Farmers will be now able to know if bovine TB is in their midst thanks to a new online map.
Defra has launched an interactive map called Information bTB (ibTB) showing the locations of TB breakdowns, including outbreaks resolved in the past five years in England.
“We hope this publicly available map will help cattle keepers and vets to visualise the TB situation in the areas they farm and help manage the TB risks to herds,” said Defra, in a statement.
The map provides a variety of ways to select and view the data. It can be searched either by entering a county parish holding (CPH) or a postcode.
Users can also zoom in and out of the map. However, it does not display names, addresses and individual farm holding numbers.
Breakdowns are displayed as coloured bubbles. By zooming out, breakdowns can be grouped together and zooming in allows users to see individual breakdowns.
The point marked on the map is the address of the holding, and in a few cases it may not be the location of the breakdown cattle herd.
The TB Order (England) 2014 includes a provision allowing Defra to publish TB breakdown information to help ensure cattle keepers are aware of the TB risks in their area and so are better equipped to protect their herds.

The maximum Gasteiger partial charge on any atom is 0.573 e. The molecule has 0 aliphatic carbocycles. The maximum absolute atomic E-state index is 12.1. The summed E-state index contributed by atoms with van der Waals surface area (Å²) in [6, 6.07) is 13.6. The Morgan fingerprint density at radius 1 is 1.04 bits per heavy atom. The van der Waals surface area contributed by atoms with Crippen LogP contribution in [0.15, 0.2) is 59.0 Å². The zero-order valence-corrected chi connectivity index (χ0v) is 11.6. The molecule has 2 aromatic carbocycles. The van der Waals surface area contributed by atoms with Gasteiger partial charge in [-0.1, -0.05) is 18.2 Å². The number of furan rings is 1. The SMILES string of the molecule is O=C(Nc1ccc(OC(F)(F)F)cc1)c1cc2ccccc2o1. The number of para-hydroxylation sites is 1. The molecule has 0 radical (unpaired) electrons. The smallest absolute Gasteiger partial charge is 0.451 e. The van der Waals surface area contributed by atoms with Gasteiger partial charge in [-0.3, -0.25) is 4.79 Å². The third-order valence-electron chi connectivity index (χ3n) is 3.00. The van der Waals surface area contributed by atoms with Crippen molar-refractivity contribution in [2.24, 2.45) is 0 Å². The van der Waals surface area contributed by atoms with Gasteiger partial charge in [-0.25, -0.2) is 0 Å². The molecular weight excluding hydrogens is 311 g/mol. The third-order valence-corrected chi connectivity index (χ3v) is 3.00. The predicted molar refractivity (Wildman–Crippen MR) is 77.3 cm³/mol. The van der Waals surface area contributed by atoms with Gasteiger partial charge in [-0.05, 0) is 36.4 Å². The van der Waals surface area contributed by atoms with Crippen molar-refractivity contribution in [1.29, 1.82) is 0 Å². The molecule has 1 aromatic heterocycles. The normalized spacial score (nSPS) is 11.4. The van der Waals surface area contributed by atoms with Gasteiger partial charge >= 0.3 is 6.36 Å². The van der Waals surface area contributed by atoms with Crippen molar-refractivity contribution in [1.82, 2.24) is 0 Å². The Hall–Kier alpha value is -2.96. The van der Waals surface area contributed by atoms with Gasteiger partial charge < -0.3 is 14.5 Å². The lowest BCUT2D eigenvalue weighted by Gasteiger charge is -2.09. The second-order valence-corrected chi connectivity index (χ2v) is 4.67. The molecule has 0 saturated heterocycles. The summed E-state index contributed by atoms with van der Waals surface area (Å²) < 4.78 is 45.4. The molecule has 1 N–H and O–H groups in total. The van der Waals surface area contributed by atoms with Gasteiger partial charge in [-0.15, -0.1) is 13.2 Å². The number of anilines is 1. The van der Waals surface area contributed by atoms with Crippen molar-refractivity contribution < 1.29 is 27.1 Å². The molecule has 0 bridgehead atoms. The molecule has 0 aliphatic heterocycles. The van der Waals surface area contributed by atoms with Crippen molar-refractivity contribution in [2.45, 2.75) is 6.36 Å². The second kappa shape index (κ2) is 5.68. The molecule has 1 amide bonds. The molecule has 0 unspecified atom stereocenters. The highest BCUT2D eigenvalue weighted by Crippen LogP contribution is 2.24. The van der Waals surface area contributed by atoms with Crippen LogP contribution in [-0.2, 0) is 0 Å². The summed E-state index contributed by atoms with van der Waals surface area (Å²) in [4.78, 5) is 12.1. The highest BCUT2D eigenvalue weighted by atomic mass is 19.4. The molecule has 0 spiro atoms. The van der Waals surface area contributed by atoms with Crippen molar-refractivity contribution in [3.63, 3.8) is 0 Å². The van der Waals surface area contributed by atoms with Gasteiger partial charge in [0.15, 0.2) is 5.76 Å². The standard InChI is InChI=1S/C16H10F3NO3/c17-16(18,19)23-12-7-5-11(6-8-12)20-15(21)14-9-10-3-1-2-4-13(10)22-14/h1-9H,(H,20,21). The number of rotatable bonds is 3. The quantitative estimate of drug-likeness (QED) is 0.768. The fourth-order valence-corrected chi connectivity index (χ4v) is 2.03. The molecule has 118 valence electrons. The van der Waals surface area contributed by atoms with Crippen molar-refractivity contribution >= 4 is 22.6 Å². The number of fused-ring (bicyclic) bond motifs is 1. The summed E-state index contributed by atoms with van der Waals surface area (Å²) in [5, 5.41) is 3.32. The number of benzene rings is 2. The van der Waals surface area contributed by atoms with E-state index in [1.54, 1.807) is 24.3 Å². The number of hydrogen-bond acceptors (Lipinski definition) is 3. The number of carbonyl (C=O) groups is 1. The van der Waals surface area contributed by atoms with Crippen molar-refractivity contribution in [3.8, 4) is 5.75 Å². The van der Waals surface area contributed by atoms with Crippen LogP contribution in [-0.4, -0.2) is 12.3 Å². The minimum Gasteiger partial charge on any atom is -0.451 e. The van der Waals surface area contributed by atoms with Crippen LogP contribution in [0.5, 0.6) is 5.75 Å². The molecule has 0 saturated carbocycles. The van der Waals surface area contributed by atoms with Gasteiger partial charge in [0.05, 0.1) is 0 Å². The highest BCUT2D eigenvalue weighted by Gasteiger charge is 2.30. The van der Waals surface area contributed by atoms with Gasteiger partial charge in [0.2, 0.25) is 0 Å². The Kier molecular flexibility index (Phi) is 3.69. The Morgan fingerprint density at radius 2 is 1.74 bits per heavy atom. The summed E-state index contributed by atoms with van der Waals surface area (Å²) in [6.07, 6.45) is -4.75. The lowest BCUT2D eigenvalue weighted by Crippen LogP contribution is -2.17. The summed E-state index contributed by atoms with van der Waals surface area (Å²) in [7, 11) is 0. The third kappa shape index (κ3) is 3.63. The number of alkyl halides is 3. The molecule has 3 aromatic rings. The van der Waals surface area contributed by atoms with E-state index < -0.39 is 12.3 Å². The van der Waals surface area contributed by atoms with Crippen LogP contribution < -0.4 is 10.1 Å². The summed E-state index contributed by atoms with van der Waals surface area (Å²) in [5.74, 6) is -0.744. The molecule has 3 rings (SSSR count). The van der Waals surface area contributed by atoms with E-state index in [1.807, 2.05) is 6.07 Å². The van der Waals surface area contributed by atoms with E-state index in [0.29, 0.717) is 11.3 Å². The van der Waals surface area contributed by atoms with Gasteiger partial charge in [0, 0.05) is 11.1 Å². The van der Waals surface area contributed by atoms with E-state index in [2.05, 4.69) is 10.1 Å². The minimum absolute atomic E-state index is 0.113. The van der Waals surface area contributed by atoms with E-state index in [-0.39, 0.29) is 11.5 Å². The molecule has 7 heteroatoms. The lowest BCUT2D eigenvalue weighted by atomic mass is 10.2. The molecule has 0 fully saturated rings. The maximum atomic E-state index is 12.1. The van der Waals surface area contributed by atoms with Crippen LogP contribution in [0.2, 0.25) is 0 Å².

The Bovine TB Eradication Advisory Group for England (TBEAG), National Farmers Union and others have all provided positive input into the development of the map
The interactive map is not real-time, but is updated monthly. The date of the last data upload is shown on the front page.
If information on holdings/locations/TB breakdowns is incorrect, users can contact Defra’s Animal and Plant Health Agency (APHA) by emailing email@example.com
They can request information to be assessed and updated.
Defra is welcoming user comments on ibTB to improve the service. Currently, only TB breakdowns in cattle herds are shown. However, upgrades and changes to the map may be made in the future.
Plans for the online map were announced in September amid a raft of tough TB rules for cattle, deer and camelids in England to help stop the spread of disease.
A Defra spokesman said: “Our long-term strategy to eradicate bovine TB is fully operational and on track, thanks to tighter cattle movement controls, vaccination and culling where the disease is rife.
“We have worked closely with farmers and vets to implement the strategy over the past two years and we will continue to do so in this parliament.
“New measures to protect our beef and dairy industry from this devastating disease will be announced in due course.”
Farmers in England and Wales were paid nearly £42m in compensation last year for animals slaughtered because of bovine TB, according to the APHA.